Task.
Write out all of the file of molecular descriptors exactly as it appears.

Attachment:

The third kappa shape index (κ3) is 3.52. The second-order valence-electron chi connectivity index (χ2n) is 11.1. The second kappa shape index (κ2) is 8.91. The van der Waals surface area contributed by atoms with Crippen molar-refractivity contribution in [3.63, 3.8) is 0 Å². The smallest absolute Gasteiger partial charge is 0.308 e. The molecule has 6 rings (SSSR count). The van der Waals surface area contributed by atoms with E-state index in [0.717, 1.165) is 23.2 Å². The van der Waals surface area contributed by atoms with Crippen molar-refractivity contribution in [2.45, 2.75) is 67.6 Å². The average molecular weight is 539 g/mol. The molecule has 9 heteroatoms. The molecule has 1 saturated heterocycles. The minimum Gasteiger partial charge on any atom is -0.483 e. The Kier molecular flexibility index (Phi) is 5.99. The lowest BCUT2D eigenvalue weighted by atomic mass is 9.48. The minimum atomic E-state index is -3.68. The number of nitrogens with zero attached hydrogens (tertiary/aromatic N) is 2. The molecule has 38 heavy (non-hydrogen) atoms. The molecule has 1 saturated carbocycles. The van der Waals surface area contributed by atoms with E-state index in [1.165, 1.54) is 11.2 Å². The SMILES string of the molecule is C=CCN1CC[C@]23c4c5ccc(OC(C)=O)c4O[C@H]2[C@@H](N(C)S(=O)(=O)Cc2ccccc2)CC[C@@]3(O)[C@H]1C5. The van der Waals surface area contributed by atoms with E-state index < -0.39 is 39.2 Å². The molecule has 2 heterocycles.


The third kappa shape index (κ3) is 3.52. The second-order valence-electron chi connectivity index (χ2n) is 11.1. The second kappa shape index (κ2) is 8.91. The van der Waals surface area contributed by atoms with Crippen molar-refractivity contribution in [3.63, 3.8) is 0 Å². The smallest absolute Gasteiger partial charge is 0.308 e. The molecule has 6 rings (SSSR count). The van der Waals surface area contributed by atoms with E-state index in [0.717, 1.165) is 23.2 Å². The van der Waals surface area contributed by atoms with Crippen molar-refractivity contribution in [2.45, 2.75) is 67.6 Å². The average molecular weight is 539 g/mol. The molecule has 9 heteroatoms. The molecule has 1 saturated heterocycles. The minimum Gasteiger partial charge on any atom is -0.483 e. The Kier molecular flexibility index (Phi) is 5.99. The lowest BCUT2D eigenvalue weighted by atomic mass is 9.48. The minimum atomic E-state index is -3.68. The number of nitrogens with zero attached hydrogens (tertiary/aromatic N) is 2. The molecule has 38 heavy (non-hydrogen) atoms. The molecule has 1 saturated carbocycles. The van der Waals surface area contributed by atoms with E-state index in [1.165, 1.54) is 11.2 Å². The SMILES string of the molecule is C=CCN1CC[C@]23c4c5ccc(OC(C)=O)c4O[C@H]2[C@@H](N(C)S(=O)(=O)Cc2ccccc2)CC[C@@]3(O)[C@H]1C5. The van der Waals surface area contributed by atoms with E-state index < -0.39 is 39.2 Å². The molecule has 2 heterocycles.